“It allows us to build a more comprehensive and balanced picture of the assets that support human well-being and [humanity’s] interdependence with the well-being of all life on the planet,” the authors write.



Citations:
  • Costanza, R., de Groot, R., Sutton, P., van der Ploeg, S., Anderson, S. J., Kubiszewski, I., ... & Turner, R. K. (2014). Changes in the global value of ecosystem services. Global Environmental Change, 26, 152-158.















    Related articles

    Next big idea in forest conservation? Making community protection economically viable

    (05/29/2014) After years of discovering new species and setting up protected areas, Neil Burgesses' career changed. Currently he is focused on community-driven conservation and on how to improve protected areas in Africa's Eastern Arc mountains region. Neil Burgess has worked in the conservation field for over twenty years, mainly in Tanzania where he also lived for five years.


    Chile turns to owls to combat fatal disease

    (04/01/2014) This year the Hanta virus has already caused 15 deaths in Chile, according to reports in The Santiago Times. It isn't always fatal—the 15 deaths were of a total of 36 cases over six months—but the symptoms are severe. Those affected experience flu-like symptoms, as well as nausea, vomiting, diarrhoea and trouble breathing. But now Chile is using a novel method to fight the disease: owls.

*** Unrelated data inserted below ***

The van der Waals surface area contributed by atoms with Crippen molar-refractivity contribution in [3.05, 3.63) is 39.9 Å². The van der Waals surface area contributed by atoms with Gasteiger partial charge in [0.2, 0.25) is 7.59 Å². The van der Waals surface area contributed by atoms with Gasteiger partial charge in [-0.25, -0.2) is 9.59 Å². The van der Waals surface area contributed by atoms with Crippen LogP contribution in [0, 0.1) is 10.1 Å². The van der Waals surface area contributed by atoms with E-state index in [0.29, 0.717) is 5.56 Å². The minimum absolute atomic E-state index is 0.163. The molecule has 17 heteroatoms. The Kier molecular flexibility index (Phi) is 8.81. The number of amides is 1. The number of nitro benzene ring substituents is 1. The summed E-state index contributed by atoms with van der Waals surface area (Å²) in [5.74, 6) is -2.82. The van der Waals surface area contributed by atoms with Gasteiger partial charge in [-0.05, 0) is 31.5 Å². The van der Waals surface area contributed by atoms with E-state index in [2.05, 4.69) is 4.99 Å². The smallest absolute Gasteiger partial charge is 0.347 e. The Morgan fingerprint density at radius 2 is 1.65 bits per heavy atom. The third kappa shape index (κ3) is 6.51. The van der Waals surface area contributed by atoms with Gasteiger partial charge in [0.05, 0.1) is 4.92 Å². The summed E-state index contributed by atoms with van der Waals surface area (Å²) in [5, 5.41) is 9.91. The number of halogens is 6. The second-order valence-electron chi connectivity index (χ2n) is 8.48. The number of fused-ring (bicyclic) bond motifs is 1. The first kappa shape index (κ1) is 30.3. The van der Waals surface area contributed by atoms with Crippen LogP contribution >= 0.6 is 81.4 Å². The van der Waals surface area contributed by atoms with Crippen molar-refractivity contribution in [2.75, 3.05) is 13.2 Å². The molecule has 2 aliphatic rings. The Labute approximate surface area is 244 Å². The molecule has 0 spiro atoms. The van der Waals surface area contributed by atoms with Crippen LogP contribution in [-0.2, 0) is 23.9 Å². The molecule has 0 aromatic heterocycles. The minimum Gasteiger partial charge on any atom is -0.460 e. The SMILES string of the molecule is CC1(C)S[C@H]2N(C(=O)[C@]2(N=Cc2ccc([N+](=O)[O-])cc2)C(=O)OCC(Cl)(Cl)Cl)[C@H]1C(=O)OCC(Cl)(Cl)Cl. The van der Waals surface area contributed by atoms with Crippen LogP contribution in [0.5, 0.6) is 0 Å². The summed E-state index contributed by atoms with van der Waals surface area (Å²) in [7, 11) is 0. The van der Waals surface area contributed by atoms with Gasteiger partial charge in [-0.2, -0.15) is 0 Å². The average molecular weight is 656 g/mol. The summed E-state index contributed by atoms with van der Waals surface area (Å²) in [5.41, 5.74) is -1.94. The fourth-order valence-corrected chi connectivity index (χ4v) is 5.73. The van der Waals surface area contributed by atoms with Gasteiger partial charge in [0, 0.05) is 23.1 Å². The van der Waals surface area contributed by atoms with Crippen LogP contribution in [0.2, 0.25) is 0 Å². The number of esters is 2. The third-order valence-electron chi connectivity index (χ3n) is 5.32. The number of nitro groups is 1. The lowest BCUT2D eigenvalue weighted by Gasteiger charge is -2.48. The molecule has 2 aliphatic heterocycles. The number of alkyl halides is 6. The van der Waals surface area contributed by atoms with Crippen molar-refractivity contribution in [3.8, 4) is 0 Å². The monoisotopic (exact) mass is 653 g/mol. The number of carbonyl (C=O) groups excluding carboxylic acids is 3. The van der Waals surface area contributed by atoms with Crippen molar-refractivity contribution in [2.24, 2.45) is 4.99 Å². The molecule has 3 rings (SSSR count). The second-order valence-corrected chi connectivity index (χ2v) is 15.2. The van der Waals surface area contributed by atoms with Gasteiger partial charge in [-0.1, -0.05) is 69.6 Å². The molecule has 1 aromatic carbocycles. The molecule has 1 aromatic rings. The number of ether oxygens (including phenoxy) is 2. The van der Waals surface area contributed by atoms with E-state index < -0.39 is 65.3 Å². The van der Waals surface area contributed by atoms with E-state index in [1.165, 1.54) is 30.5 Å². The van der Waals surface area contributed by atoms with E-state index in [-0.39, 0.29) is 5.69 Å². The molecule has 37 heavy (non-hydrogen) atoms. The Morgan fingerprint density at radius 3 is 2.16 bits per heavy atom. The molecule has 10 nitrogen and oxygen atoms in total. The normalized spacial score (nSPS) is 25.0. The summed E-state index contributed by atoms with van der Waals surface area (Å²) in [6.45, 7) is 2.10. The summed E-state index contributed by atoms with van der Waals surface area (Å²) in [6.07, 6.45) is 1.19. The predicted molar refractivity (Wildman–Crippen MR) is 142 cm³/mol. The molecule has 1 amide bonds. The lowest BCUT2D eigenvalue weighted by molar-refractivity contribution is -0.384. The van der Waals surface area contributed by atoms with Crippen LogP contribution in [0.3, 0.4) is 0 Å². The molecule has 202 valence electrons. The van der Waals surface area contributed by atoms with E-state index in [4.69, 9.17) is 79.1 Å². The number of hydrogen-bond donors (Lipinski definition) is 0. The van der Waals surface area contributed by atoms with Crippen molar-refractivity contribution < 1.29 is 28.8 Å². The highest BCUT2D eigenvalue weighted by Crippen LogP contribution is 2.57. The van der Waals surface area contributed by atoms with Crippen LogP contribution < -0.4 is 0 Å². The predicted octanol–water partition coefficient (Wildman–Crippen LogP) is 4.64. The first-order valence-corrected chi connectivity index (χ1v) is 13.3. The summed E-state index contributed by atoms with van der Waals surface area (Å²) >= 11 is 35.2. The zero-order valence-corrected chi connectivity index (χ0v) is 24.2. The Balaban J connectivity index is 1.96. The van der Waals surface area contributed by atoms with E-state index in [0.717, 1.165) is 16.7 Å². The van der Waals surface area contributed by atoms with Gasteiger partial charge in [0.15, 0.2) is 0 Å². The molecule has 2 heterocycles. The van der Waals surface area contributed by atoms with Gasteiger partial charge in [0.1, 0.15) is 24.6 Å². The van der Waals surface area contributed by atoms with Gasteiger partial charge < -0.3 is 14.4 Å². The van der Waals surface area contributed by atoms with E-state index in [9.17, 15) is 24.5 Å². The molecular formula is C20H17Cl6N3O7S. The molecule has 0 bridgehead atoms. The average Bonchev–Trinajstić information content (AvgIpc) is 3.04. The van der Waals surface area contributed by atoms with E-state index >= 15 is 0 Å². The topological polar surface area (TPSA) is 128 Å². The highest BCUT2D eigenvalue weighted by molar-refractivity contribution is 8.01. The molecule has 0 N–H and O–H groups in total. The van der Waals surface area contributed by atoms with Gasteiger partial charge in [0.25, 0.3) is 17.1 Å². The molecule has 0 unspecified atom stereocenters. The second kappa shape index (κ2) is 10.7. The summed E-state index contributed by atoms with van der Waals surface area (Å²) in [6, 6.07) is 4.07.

Next big idea in forest conservation? Quantifying the cost of forest degradation

    (03/27/2014) How much is a forest really worth? And what is the cost of forest degradation? These values are difficult to estimate, but according to Dr. Phillip Fearnside, we need to do a better job. For nearly forty years, Fearnside has lived in Amazonia doing ecological research, looking at the value of forests in terms of environmental or ecosystem services such as carbon storage, water cycling, and biodiversity preservation. Fearnside then works to convert these services into a basis for sustainable development for rural populations.


    Deforestation makes Indonesia hotter, reduces quality of life

    (03/26/2014) One of the reasons I like living in the tropics is that they are perpetually warm. A pair of shorts and a light shirt will comfortably get you through the day and night in most parts of Indonesia. Still there are the occasional unpleasant extremes. Even the most cold-blooded creature will likely break into a sweat walking for more than a few minutes in the sun filtering through Jakarta’s polluted skies. We consider such heat a normal part of the tropics. But is it really?


    Ecotourism pays: study finds lower poverty where nature-based tourism is prevalent

    (02/25/2014) A new study has quantified a point long advocated by advocates of setting aside protected areas: ecotourism pays. The research, published in Proceedings of the National Academy of Sciences (PNAS), finds that communities neighboring conservation areas in Costa Rica had lower rates of poverty relative to other areas.




CITATION:
Morgan Erickson-Davis, mongabay.com (June 06, 2014).

New study finds environmental damage globally may cost more than U.S. GDP.

http://news.mongabay.com/2014/0606-morgan-ecosystem-services.html